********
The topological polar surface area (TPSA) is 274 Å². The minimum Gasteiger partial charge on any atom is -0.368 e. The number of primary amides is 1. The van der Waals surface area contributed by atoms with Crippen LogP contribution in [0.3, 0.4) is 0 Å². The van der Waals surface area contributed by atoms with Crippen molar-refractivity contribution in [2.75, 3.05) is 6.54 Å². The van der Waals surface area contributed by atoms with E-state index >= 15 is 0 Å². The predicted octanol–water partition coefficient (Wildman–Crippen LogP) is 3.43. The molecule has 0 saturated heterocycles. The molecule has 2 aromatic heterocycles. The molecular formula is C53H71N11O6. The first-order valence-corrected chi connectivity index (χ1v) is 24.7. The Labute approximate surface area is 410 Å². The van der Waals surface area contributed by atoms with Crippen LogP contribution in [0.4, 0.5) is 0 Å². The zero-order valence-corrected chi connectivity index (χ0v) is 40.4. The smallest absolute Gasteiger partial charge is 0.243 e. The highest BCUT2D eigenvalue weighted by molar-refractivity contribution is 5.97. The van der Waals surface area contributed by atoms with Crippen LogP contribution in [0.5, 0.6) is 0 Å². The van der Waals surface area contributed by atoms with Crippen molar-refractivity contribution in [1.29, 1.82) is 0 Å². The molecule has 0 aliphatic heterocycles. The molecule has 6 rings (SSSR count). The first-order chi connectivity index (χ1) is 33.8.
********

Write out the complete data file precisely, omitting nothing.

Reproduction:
The topological polar surface area (TPSA) is 274 Å². The minimum Gasteiger partial charge on any atom is -0.368 e. The number of primary amides is 1. The van der Waals surface area contributed by atoms with Crippen LogP contribution in [0.3, 0.4) is 0 Å². The van der Waals surface area contributed by atoms with Crippen molar-refractivity contribution in [2.75, 3.05) is 6.54 Å². The van der Waals surface area contributed by atoms with E-state index >= 15 is 0 Å². The predicted octanol–water partition coefficient (Wildman–Crippen LogP) is 3.43. The molecule has 0 saturated heterocycles. The molecule has 2 aromatic heterocycles. The molecular formula is C53H71N11O6. The first-order valence-corrected chi connectivity index (χ1v) is 24.7. The Labute approximate surface area is 410 Å². The van der Waals surface area contributed by atoms with Crippen LogP contribution in [0.4, 0.5) is 0 Å². The zero-order valence-corrected chi connectivity index (χ0v) is 40.4. The smallest absolute Gasteiger partial charge is 0.243 e. The highest BCUT2D eigenvalue weighted by molar-refractivity contribution is 5.97. The van der Waals surface area contributed by atoms with Crippen LogP contribution in [0.5, 0.6) is 0 Å². The van der Waals surface area contributed by atoms with Crippen molar-refractivity contribution in [1.29, 1.82) is 0 Å². The molecule has 0 aliphatic heterocycles. The molecule has 6 rings (SSSR count). The first-order chi connectivity index (χ1) is 33.8.